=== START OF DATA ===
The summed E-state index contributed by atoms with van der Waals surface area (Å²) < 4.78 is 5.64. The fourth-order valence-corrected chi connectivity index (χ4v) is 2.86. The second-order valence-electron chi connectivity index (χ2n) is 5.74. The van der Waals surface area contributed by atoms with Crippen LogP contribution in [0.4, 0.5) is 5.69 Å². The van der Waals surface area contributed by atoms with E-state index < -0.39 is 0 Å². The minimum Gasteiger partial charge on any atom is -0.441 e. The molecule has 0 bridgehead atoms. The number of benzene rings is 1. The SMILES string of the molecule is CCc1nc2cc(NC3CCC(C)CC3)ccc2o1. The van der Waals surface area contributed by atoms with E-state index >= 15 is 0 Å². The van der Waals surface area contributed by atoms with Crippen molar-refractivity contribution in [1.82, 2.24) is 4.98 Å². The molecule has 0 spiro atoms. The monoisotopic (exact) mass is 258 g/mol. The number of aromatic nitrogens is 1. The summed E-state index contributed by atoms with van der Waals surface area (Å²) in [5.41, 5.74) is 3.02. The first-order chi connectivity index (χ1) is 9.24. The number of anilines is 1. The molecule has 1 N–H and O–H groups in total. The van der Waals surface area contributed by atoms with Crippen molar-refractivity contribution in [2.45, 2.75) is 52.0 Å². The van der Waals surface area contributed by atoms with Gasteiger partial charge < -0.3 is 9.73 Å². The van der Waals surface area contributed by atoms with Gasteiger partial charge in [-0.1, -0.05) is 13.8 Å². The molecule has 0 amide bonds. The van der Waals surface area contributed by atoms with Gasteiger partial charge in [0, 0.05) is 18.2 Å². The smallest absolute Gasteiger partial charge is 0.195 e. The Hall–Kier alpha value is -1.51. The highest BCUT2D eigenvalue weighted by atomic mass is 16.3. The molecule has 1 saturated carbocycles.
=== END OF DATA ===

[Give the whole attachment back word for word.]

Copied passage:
The summed E-state index contributed by atoms with van der Waals surface area (Å²) < 4.78 is 5.64. The fourth-order valence-corrected chi connectivity index (χ4v) is 2.86. The second-order valence-electron chi connectivity index (χ2n) is 5.74. The van der Waals surface area contributed by atoms with Crippen LogP contribution in [0.4, 0.5) is 5.69 Å². The van der Waals surface area contributed by atoms with E-state index < -0.39 is 0 Å². The minimum Gasteiger partial charge on any atom is -0.441 e. The molecule has 0 bridgehead atoms. The number of benzene rings is 1. The SMILES string of the molecule is CCc1nc2cc(NC3CCC(C)CC3)ccc2o1. The van der Waals surface area contributed by atoms with E-state index >= 15 is 0 Å². The van der Waals surface area contributed by atoms with Crippen molar-refractivity contribution in [1.82, 2.24) is 4.98 Å². The molecule has 0 spiro atoms. The monoisotopic (exact) mass is 258 g/mol. The number of aromatic nitrogens is 1. The summed E-state index contributed by atoms with van der Waals surface area (Å²) in [5.41, 5.74) is 3.02. The first-order chi connectivity index (χ1) is 9.24. The number of anilines is 1. The molecule has 1 N–H and O–H groups in total. The van der Waals surface area contributed by atoms with Crippen molar-refractivity contribution in [2.45, 2.75) is 52.0 Å². The van der Waals surface area contributed by atoms with Gasteiger partial charge < -0.3 is 9.73 Å². The van der Waals surface area contributed by atoms with Gasteiger partial charge in [-0.1, -0.05) is 13.8 Å². The molecule has 0 amide bonds. The van der Waals surface area contributed by atoms with Gasteiger partial charge in [0, 0.05) is 18.2 Å². The smallest absolute Gasteiger partial charge is 0.195 e. The Hall–Kier alpha value is -1.51. The highest BCUT2D eigenvalue weighted by atomic mass is 16.3. The molecule has 1 saturated carbocycles.